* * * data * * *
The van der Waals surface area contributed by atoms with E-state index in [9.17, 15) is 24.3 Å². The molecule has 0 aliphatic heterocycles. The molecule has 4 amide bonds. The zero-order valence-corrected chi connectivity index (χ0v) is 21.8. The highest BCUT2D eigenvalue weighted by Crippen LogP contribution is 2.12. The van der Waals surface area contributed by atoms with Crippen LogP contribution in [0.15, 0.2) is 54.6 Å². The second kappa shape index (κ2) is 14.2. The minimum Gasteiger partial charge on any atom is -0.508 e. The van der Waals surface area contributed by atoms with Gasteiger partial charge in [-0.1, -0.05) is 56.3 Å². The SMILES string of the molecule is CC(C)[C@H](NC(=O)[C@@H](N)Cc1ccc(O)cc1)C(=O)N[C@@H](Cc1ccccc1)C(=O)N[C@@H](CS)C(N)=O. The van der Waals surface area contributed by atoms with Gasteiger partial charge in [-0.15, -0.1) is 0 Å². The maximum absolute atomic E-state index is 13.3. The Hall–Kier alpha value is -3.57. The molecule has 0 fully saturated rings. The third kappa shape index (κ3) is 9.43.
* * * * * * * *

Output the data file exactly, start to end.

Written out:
The van der Waals surface area contributed by atoms with E-state index in [9.17, 15) is 24.3 Å². The molecule has 0 aliphatic heterocycles. The molecule has 4 amide bonds. The zero-order valence-corrected chi connectivity index (χ0v) is 21.8. The highest BCUT2D eigenvalue weighted by Crippen LogP contribution is 2.12. The van der Waals surface area contributed by atoms with Crippen LogP contribution in [0.15, 0.2) is 54.6 Å². The second kappa shape index (κ2) is 14.2. The minimum Gasteiger partial charge on any atom is -0.508 e. The van der Waals surface area contributed by atoms with Gasteiger partial charge in [-0.1, -0.05) is 56.3 Å². The SMILES string of the molecule is CC(C)[C@H](NC(=O)[C@@H](N)Cc1ccc(O)cc1)C(=O)N[C@@H](Cc1ccccc1)C(=O)N[C@@H](CS)C(N)=O. The van der Waals surface area contributed by atoms with Gasteiger partial charge in [-0.15, -0.1) is 0 Å². The maximum absolute atomic E-state index is 13.3. The Hall–Kier alpha value is -3.57. The molecule has 0 fully saturated rings. The third kappa shape index (κ3) is 9.43.